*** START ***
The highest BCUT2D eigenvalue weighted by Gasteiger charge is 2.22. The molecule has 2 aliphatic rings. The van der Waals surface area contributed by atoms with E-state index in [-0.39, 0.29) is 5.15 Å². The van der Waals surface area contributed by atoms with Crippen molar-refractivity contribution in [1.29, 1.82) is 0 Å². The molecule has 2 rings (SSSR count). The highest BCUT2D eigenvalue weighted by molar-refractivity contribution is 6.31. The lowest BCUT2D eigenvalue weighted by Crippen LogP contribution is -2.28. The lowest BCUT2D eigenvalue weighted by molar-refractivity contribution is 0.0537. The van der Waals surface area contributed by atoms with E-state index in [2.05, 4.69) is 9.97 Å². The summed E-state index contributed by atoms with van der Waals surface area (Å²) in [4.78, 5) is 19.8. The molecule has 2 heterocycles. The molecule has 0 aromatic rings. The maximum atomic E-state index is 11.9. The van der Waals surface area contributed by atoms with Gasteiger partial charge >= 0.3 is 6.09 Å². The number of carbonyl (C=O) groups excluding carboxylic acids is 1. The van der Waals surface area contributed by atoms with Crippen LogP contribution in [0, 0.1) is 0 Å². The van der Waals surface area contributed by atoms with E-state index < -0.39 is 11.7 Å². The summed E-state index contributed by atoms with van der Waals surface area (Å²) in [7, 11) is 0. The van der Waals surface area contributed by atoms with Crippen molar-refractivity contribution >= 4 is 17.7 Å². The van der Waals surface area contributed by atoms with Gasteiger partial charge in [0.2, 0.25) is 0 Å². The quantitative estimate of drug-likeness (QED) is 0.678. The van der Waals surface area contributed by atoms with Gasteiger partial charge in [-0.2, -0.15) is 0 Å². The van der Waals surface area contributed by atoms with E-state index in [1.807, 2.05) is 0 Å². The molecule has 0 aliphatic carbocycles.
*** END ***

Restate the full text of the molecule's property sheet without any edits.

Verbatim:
The highest BCUT2D eigenvalue weighted by Gasteiger charge is 2.22. The molecule has 2 aliphatic rings. The van der Waals surface area contributed by atoms with E-state index in [-0.39, 0.29) is 5.15 Å². The van der Waals surface area contributed by atoms with Crippen molar-refractivity contribution in [1.29, 1.82) is 0 Å². The molecule has 2 rings (SSSR count). The highest BCUT2D eigenvalue weighted by molar-refractivity contribution is 6.31. The lowest BCUT2D eigenvalue weighted by Crippen LogP contribution is -2.28. The lowest BCUT2D eigenvalue weighted by molar-refractivity contribution is 0.0537. The van der Waals surface area contributed by atoms with E-state index in [2.05, 4.69) is 9.97 Å². The summed E-state index contributed by atoms with van der Waals surface area (Å²) in [4.78, 5) is 19.8. The molecule has 2 heterocycles. The molecule has 0 aromatic rings. The maximum atomic E-state index is 11.9. The van der Waals surface area contributed by atoms with Gasteiger partial charge >= 0.3 is 6.09 Å². The number of carbonyl (C=O) groups excluding carboxylic acids is 1. The van der Waals surface area contributed by atoms with Crippen LogP contribution in [0, 0.1) is 0 Å². The van der Waals surface area contributed by atoms with E-state index < -0.39 is 11.7 Å². The summed E-state index contributed by atoms with van der Waals surface area (Å²) in [7, 11) is 0. The van der Waals surface area contributed by atoms with Crippen molar-refractivity contribution >= 4 is 17.7 Å². The van der Waals surface area contributed by atoms with Gasteiger partial charge in [0.2, 0.25) is 0 Å². The quantitative estimate of drug-likeness (QED) is 0.678. The van der Waals surface area contributed by atoms with Gasteiger partial charge in [-0.2, -0.15) is 0 Å². The van der Waals surface area contributed by atoms with E-state index in [1.807, 2.05) is 0 Å². The molecule has 0 aliphatic carbocycles.